I choose to believe that most marketers are good.
Most believe in accurately, appropriately and professionally representing their brands in order to generate genuine demand based on valid product value.
Then this happens, and it tarnishes our reputation.
The decent among us step out of our comfort zone and curse them.
This company is assuming, or at least hoping, that consumers are stupid.
This is a scratch-and-win (looking) card which appeared in my mailbox today. You are meant to believe, like with any other scratch-and-win game, that if you uncover a certain result, you win the corresponding prize.
Not so in this case.
In this case, you are CERTAIN to uncover a "winning" pattern. Once you do, you "may" win one of the listed prizes. All you have to do, of course, is call the "prize hotline" to find out what you CAN win.
I'm sure this company (they never reveal themselves, interestingly) is hoping that people say "Sure! Let's call the number to see what I won!" Hoping that the customer does NOT read the fine print.
I read it.
First of all, the prizes listed are "available at the outset of the game; prizes diminish as prizes are awarded" - their way of saying 'we can decide who gets the best prizes'. How are prizes allocated you ask? Well, they are "determined by the company's master list" - their way of saying 'we can assign you whatever prize we wish'. Oh, and if the prize is "unavailable, sponsor may substitute" - their way of saying 'you may not even get one of the prizes you were expecting'. Then, in order to claim this mystery prize, you need to agree to a "product presentation". Ah, yes, of course I do.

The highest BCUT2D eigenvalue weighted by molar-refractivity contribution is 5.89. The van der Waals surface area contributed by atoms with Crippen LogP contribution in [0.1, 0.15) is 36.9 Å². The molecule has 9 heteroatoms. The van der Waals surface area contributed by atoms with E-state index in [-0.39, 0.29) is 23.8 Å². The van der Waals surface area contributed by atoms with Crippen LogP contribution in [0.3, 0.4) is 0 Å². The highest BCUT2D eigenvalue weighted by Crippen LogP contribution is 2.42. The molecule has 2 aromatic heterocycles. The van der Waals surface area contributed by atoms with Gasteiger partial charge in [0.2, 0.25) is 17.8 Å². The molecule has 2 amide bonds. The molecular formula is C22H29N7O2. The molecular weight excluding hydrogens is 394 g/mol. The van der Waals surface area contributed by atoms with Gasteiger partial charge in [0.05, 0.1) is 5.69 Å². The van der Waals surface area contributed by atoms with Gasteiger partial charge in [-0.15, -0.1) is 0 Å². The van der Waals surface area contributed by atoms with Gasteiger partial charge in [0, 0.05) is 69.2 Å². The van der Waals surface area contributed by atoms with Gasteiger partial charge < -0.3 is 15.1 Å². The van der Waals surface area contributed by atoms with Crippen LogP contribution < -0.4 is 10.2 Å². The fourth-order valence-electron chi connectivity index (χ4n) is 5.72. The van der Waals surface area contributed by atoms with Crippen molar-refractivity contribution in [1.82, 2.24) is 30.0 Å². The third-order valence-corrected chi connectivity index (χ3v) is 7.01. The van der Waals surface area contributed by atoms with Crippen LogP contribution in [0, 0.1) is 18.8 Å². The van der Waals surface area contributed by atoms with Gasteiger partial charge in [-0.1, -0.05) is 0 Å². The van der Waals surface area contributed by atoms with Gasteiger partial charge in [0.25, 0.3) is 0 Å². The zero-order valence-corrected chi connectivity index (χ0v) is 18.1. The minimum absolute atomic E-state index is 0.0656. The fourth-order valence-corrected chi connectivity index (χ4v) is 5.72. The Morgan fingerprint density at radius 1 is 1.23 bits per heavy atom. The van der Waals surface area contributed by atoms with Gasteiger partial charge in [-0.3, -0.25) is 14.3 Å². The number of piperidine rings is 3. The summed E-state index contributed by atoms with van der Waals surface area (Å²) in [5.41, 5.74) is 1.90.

OK, so now on to the odds of winning: 1 in 800,000 for the grand prize (but don't forget, it has probably been preferentially "awarded" to someone else, or the prize may have been magically substituted for something else); 875 in 1000 (that means almost 9 out of 10) for the hotel stay. Ah, that's where they get you. You are almost certainly awarded the hotel stay "prize". They lure you with the thought of a free vacation, then force you to endure their "presentation" - the ensuing barrage of pressure sales tactics for whatever it is they're pushing (which is never mentioned, by the way).
Makes me want to puke.
Who is oblivious enough to fall for this?
More importantly (to me), how do the marketers that conjured up this scam sleep at night?
They have no integrity. No morality. No professionalism. No dignity.
Sadly, they can call themselves marketers, as I do.
I am ashamed to be associated with them by any description.
So endeth my rant for the day.